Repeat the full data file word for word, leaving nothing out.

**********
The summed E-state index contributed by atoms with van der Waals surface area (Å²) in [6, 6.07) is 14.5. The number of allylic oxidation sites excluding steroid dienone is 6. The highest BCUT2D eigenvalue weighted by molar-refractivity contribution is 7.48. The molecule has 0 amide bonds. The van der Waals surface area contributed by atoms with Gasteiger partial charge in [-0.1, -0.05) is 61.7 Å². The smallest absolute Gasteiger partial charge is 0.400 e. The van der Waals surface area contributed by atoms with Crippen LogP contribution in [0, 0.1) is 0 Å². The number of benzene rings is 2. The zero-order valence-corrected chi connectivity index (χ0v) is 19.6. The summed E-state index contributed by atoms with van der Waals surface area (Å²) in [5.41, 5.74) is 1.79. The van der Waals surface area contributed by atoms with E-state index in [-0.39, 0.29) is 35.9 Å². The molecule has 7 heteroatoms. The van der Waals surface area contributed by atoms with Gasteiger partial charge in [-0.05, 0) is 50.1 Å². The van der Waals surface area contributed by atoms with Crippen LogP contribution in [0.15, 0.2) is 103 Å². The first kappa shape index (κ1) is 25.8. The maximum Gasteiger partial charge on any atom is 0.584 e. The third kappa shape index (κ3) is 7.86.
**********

The summed E-state index contributed by atoms with van der Waals surface area (Å²) in [6, 6.07) is 14.5. The number of allylic oxidation sites excluding steroid dienone is 6. The highest BCUT2D eigenvalue weighted by molar-refractivity contribution is 7.48. The molecule has 0 amide bonds. The van der Waals surface area contributed by atoms with Gasteiger partial charge in [-0.1, -0.05) is 61.7 Å². The smallest absolute Gasteiger partial charge is 0.400 e. The van der Waals surface area contributed by atoms with Crippen LogP contribution in [0, 0.1) is 0 Å². The number of benzene rings is 2. The zero-order valence-corrected chi connectivity index (χ0v) is 19.6. The summed E-state index contributed by atoms with van der Waals surface area (Å²) in [5.41, 5.74) is 1.79. The van der Waals surface area contributed by atoms with E-state index in [-0.39, 0.29) is 35.9 Å². The molecule has 7 heteroatoms. The van der Waals surface area contributed by atoms with Gasteiger partial charge in [-0.05, 0) is 50.1 Å². The van der Waals surface area contributed by atoms with Crippen LogP contribution in [0.15, 0.2) is 103 Å². The first kappa shape index (κ1) is 25.8. The maximum Gasteiger partial charge on any atom is 0.584 e. The third kappa shape index (κ3) is 7.86.